Maxxzandra Ford, Florida Mom, Gives Birth To 14.1 Pound Baby


Maxxzandra Ford is a nurse and the mother of two children, so she knows a thing or two about pregnancy. But last week, she gave birth to her third child -- a 14.1 pound baby boy -- and says she had no idea she was pregnant until late in the third trimester.

"No nausea. No vomiting," Ford told Fox 13. "I didn't gain any weight. I was working."

When the weight gain eventually did occur, the 26-year-old went to her doctor and learned she was already 35 weeks along.

What may be even more remarkable is the fact that little Avery's Jan. 29 birth was via a natural delivery.

"I was cussing up a storm," Ford told WFLA. "When I felt his head come out, I knew he was bigger than 10 pounds."

When the medical staff realized how big the baby was, they told her to stop pushing.

“Before I knew it, he was already coming out,” Ford told WFTS, the local ABC affiliate. “It was too late to turn back.”

While Ford knew the baby was big, even she was stunned when she was told how much little Avery weighed.

“What? My baby weighed what?” Ford said, according to the Washington Post. ”They were like, ‘Your baby is like adorably huge.’”

Avery is the biggest baby ever born at St. Joseph's Women's Hospital in Tampa and has been in neonatal intensive care since his birth.

They can have physical issues as they are coming out," Dr. Jenelle Ferry, a neonatologist at the hospital, told The Tampa Tribune. “Some experience respiratory distress, where they have trouble breathing. Other babies have hypoglycemia, where they have low sugar levels, and some have trouble feeding.’’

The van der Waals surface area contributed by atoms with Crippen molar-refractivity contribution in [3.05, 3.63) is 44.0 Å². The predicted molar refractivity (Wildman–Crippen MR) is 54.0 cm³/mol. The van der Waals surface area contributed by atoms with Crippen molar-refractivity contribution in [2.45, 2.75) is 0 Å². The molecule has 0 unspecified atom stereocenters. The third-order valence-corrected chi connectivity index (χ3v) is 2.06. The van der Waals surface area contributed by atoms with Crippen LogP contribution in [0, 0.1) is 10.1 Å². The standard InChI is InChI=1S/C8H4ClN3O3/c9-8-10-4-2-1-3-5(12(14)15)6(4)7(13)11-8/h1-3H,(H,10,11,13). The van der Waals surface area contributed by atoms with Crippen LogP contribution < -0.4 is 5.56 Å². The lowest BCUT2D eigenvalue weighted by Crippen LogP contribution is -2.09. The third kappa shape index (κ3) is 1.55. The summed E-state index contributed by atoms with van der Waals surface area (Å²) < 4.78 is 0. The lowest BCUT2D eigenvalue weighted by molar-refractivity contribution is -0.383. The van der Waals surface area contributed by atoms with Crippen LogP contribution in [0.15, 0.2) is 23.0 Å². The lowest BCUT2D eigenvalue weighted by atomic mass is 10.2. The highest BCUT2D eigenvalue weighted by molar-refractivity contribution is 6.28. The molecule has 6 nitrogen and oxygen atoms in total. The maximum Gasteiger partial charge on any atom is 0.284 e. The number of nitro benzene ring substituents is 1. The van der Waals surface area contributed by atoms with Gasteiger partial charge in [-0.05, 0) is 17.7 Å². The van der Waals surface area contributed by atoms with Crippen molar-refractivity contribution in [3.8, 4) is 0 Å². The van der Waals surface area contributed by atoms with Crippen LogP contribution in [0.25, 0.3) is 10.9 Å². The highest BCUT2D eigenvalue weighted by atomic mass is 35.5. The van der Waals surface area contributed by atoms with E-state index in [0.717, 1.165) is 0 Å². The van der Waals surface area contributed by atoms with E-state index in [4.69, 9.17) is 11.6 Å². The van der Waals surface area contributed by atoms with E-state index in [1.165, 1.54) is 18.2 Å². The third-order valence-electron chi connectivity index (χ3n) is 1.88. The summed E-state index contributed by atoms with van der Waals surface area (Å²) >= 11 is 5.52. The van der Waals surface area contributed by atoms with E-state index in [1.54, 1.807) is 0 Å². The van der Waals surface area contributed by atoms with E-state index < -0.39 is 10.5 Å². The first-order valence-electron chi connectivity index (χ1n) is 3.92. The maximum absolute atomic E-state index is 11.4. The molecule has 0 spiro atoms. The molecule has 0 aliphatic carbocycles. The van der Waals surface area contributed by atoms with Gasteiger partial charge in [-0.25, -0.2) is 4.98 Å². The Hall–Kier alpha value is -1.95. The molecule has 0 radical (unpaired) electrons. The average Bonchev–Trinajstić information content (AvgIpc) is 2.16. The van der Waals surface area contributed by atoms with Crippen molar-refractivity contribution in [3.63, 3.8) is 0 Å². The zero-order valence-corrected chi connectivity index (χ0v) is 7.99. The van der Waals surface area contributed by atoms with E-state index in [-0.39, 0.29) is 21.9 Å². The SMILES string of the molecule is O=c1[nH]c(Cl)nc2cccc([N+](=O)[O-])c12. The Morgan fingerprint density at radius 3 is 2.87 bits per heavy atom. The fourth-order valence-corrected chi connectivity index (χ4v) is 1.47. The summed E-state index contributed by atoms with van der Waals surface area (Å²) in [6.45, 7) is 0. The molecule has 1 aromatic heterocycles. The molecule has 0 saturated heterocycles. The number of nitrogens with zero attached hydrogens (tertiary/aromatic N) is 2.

The hospital said Avery is doing well and could go home soon to join his 1-year-old brother and 5-year-old sister.

A typical American baby weighs 7.5 pounds, according to What to Expect, making Avery nearly twice the size of the average newborn. But he's not even close to the biggest baby ever. An Italian baby born in 1955 weighed 22.5 pounds, according to Guinness World Records.

Before You Go

They Can Tell Good From Evil
Using puppets that act out good and bad behaviors, Yale's Baby Lab has been studying infant ethics for decades.

In one experiment, a cat puppet was struggling to open a box when a bunny puppet in a green t-shirt came along and helped him. The puppet masters then re-did the scenario with a bunny puppet in an orange t-shirt who cruelly slammed the box shut and ran away.

The lab's studies revealed that over 80 percent of babies under 24 months showed a preference for the puppet that demonstrates good behavior -- the helpful bunny in the green shirt. With 3-month-olds, the number increased to 87%.
They Have A Sense Of Self-Control
A 2014 study published in the journal Cognitive Development looked at 150 15-month-olds. The babies watched an adult demonstrate how to use several noise-making toys. Then, a second adult entered the room and angrily scolded the first for making so much noise.

After the demonstration, the babies were welcome to play with the toys, but for half of them, the angry second adult left the room or turned away, while the latter half remained under that adult's gaze.